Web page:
Figure 3. Brief explanation of the threshold histograms (seen in Figure 2) and how they are created.


The actual process of thresholding the DoD looks something like this:



The first step
is to reclassify the cell values of the initial DoD to create a binary output raster where cell values of 1 equal areas of certain elevation change (greater than 20cm change), and 0 values being areas of uncertain elevation change (-20cm to 20cm). 

In the Reclassify tool window, add your initial DoD and press the Classify... button to open the Classification window:


Change the number of classes to 3.  If the window is greyed out, temporarily change the classification method to equal interval (ArcGIS glitch).  In the Break Values section, change the breaks as shown above (you are setting the 2 breaks and leaving the max value alone). Click OK to return to the Reclassify window.


Assign new values to your classes

In the New values column, reassign the value "1" to all "true" cells (cells with certain elevation change) and assign NoData to the class of uncertain elevation change as shown below. 


Set your output location and OK to run the reclassify.  This output will essentially be used as a mask, as you will see in the next step.

The second step is to multiply your original (initial) DoD with the newly reclassified raster (values of 1 and NoData).  This will create an output raster that preserves DoD elevation changes we are highly certain about and removes all elevation changes that are uncertain.  If you multiply a cell value by NoData the output is NoData. Therefore the only elevation values that will be output will be in the areas we are certain about.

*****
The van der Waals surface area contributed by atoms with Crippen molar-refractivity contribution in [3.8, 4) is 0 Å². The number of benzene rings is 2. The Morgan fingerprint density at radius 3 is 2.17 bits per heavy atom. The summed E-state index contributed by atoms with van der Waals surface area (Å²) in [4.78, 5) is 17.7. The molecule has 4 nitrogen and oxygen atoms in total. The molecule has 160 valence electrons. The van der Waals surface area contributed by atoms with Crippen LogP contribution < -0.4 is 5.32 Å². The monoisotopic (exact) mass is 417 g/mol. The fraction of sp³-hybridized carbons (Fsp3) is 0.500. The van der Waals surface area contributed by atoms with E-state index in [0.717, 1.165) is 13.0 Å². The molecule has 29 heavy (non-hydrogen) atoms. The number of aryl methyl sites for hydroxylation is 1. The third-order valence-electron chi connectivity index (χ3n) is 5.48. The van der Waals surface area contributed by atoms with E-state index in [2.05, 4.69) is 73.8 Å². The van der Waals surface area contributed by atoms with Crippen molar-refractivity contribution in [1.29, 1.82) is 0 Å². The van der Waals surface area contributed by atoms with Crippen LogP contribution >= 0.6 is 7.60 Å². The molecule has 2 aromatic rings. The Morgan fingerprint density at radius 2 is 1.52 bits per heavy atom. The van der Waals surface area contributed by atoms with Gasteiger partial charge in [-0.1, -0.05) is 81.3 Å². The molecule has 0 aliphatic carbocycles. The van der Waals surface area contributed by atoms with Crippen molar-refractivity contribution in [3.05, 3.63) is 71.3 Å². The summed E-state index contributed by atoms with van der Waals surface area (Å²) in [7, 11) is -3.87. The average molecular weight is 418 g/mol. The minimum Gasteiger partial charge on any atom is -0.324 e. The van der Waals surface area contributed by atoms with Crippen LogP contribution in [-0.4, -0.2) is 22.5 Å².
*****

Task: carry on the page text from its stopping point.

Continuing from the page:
Symbolize your data effectively

You are ready to symbolize your data in a meaningful way. In the final DoD raster's properties, go to the symbology tab and click to Show: "Classified" values on the left (see below).  The symbology you want to import is classified, so you have to take this step for the import to work.  Click the Import button and navigate to the Dod_classed_2.5.lyr you downloaded earlier.

Evaluate your results

Evaluate your results taking into consideration the following information about the site:
The reach has 13 beaver dams and/or support structures installed. After 2011 high flows, most of the top of reach ponds filled in completely with sediment.  There was avulsion in the middle reach where significant downcut occurred as a result of the blowout of one of the major dams. The lower reach ponds aggraded substantially.

If you are confident in your results, create a map illustrating the change in the channel from 2010 to 2011.  You have full creative license to display this data in the most effective and convincing way.

See What to Submit section on main Lab 7 page for specific submission details.